My husband said it was neat on the other end. They had set it up so that Sarah’s Brian had privacy while listening to his wife bravely birth their child.  He said that everyone was on pins and needles with anticipation.

I left the hospital that evening exhausted but feeling blessed.  Once I got home I slipped into my comfy pajamas, and crawled into bed.  I was reflecting on the days events when my phone rang. It was late at night so again I assumed it was Brian calling to chat about the exciting day I just had.  

Jackie cuddles with newborn Zaylee so mom can get some sleep.

Sarah was on the other end. She wanted me to come back and stay the night.  Without hesitation, I put clothes back on and drove up to the hospital.

Sarah was exhausted from her long day, and wanted to sleep but Zaylee was wide-awake.  I took  the swaddled infant allowing Sarah to get her much deserved rest.  I cuddled with Zaylee that night knowing everything would be amazing for their family and feeling very lucky to be so close to them.

To the people I knew who weren’t in the military, they thought this to be strange, but to us it wasn’t   Our husbands were gone and we became close like a family.  Without each other, we would be in it alone.

Sarah introduces Zaylee to her siblings.

Sarah’s daughter was absolutely beautiful and perfect in every way. Her husband didn’t get to witness her birth, but he did get to experience it.  Sarah’s husband missed Zaylee’s first year of life as well. They deployed late in 2006 and didn’t return until January of 2008.

I feel blessed to have been included in such a special moment and I will always share that bond with Sarah, Zaylee and her Brian.  One blessing us army families have is that our “family” is much larger than just us.

Jackie Dorr is an Army spouse, mother of two, president of the MacDill Enlisted Spouses Club and contributor to Off the Base.  Her other entries include:

Five Years, Two Kids and Four Deployments Later

“I Love You the Mostest!” an Army Spouse Goodbye

The Day I Saw My Future Husband Cry

Computer Kisses Keep Daddy Close

MacDill CARES Simulates Deployment for Kids

Fifth graders are lined up in their "chalks" ready to enter Hangar 4 for their simulated deployment to Qatar.

Military exercises are routine at MacDill Air Force Base, but they held one Thursday that was different. It was a mock deployment exercise for fifth graders from the base’s Tinker Elementary School.

The 100 students arrived at the base theater in buses much like their military parents arrive at a deployment processing center. That’s the purpose of the MacDill CARES (Contingency and Readiness Education) exercise to let children experience what their parents go through from simulated immunization shots to being briefed on the mission.

Kimberly Mohabir smiles as she receives a simulated immunization shot which is really a vile of candy.

At one point, Lt. Col. Aaron Meadows asked the school kids how many had a parent deploy.

“Practically every single person raised their hand,” Meadows told reporters later. “In today’s military, every person deploys at one time or another overseas in their career.”

Fifth grader Kimberly Mohabir’s dad is in the Navy but she learned some new things.

“I’m not in the Air Force,” Mohabir said. “My dad’s in a different branch. So it’s kind of cool to learn about a different branch how they deploy.”

Al-nound Fatias, 15, shares details about her home country Qatar, the destination of the students' simulated deployment.

The fifth graders also were briefed about Qatar – the destination of their simulated deployment. Al-nound Fatias, 15, presented photographs and details about her country from its climate to its customs and culture. Her father is a Brigadier General with Qatar and assigned to MacDill Air Force Base.

The students wanted to know to know what the food was like in Qatar and how long it took Fatias to learn English. One fifth-grader asked her to say “Chicken McNuggets” in Arabic. She said “Chicken McNuggets” which raised some laughter.

But, the children also got some reality checks like from Air Force Chaplain Capt. William Spencer.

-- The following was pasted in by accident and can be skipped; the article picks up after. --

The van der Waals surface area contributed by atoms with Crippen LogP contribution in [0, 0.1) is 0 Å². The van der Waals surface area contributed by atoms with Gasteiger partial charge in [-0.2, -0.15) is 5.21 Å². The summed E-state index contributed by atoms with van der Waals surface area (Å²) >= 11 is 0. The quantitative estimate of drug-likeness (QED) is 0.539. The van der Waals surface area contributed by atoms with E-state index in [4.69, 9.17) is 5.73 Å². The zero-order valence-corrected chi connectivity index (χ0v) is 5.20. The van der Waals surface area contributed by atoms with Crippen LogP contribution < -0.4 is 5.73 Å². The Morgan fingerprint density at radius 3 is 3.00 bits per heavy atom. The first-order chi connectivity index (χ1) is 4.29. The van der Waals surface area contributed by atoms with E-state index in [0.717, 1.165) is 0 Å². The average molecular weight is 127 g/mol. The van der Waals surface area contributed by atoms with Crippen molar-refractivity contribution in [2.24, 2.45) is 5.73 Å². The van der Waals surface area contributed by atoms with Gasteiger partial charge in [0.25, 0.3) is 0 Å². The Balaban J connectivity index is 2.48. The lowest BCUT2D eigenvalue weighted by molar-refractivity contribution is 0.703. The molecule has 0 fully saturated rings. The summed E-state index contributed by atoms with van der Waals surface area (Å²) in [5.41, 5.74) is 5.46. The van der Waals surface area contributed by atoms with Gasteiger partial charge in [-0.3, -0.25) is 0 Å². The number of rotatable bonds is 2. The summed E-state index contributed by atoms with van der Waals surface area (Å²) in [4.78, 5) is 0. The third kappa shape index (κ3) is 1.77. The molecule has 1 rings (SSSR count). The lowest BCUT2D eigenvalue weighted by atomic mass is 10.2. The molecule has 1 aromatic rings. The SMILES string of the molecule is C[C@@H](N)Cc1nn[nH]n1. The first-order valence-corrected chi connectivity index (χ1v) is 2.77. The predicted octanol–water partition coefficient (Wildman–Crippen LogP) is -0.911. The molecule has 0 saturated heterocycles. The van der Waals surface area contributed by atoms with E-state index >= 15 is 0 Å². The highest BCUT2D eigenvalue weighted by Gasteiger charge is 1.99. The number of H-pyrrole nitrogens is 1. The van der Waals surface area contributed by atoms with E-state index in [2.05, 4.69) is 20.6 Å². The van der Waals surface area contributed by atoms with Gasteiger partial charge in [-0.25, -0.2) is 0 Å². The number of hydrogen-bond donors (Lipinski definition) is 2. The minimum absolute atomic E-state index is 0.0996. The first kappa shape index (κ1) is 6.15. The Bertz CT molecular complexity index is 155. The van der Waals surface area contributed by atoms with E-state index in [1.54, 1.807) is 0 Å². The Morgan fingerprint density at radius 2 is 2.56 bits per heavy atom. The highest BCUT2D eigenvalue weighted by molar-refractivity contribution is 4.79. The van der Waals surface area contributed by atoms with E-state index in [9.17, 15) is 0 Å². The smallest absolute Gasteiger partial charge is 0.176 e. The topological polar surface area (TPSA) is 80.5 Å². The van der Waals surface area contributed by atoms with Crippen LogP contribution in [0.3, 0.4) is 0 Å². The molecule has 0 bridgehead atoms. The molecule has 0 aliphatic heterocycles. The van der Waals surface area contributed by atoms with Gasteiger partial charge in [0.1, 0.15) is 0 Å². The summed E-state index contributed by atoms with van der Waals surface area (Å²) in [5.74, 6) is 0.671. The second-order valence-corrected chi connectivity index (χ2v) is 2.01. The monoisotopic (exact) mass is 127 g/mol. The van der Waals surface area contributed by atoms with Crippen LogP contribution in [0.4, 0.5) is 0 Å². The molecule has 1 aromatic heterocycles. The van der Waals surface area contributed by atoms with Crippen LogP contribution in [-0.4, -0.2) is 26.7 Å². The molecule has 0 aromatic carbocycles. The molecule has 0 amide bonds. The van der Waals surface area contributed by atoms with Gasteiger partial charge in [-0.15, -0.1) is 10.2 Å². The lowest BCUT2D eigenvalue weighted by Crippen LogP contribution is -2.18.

“When you’re deploying you may have concerns,” Spencer told the group. “Maybe something is going on in your families and you want to talk to a chaplain about that. You can talk to us and when you talk to us it is 100 percent confidential no matter what you share with us. We hold it confidential. We don’t tell anyone and no one can make us tell.”

The students are lined up awaiting entry into Hangar 4 where more than a dozen "stations" were set up for students to try on protective gear and check out aircraft.

The children were divided into groups called “chalks.” That’s because if they were deploying like most of their parents have – they would line up on a chalk line before boarding an aircraft or bus.

Each “Chalk” was processed the students given a bag of goodies, dog tags and simulated immunization shots before being bused to Hangar 4 where they were greeted by Air Force Capt. Bell, head of the deployment.

Proudly holding the standard for Chalk 1 was Dominique Kelley whose military parent is based at MacDill but has not deployed.

Dominique Kelley earned the privilege of holding the Chalk 1 standard by winning a staring contest.

“I feel that the people who have been are strong fighters,” Kelley said. “They are very brave to fight through the moment without some of their parents. I feel that they are one of the bravest kids that they can be.” 

That includes his classmate standing next to him, Sierah Ginnity, whose dad has deployed twice.

“When I was five and my dad first went on to this bus, we all started crying and were so sad because we missed my dad. It’s very tear jerking,” Ginnity said. To prepare for the CARE Exercise, her dad told her “Prepare to be proud and to be a leader.”

Sierah Ginnity holds the standard for the photograph to her right is Randen Jones, both children have had their parents deploy.

She then asked to hold the Chalk 1 standard which was a flag for Army Airborne. Another member of Chalk 1 was Randen Jones.

“My dad is always being deployed,” Randen said. “So, I’d really like to experience what he experiences being deployed,”

He got that chance as the children spent the day trying on protective combat gear, checking out medical equipment, weapons and a KC 135 tanker aircraft before going through the last step, reintegration, heading back to school or home.

TV Report Captures Military Life of Deployed Families

Tuesday night, WTVT Fox 13 featured MacDill Enlisted Spouses Club President Jackie Dorr and mentioned this blog in a story about life as a military family.

Jackie is a frequent contributor to Off the Base.  Her entries include:

Five Years, Two Kids and Four Deployments Later

“I Love You the Mostest”

The Day I Saw My Future Husband Cry

Computer Kisses Keep Daddy Close

Oprah, First Lady Focus on Military Families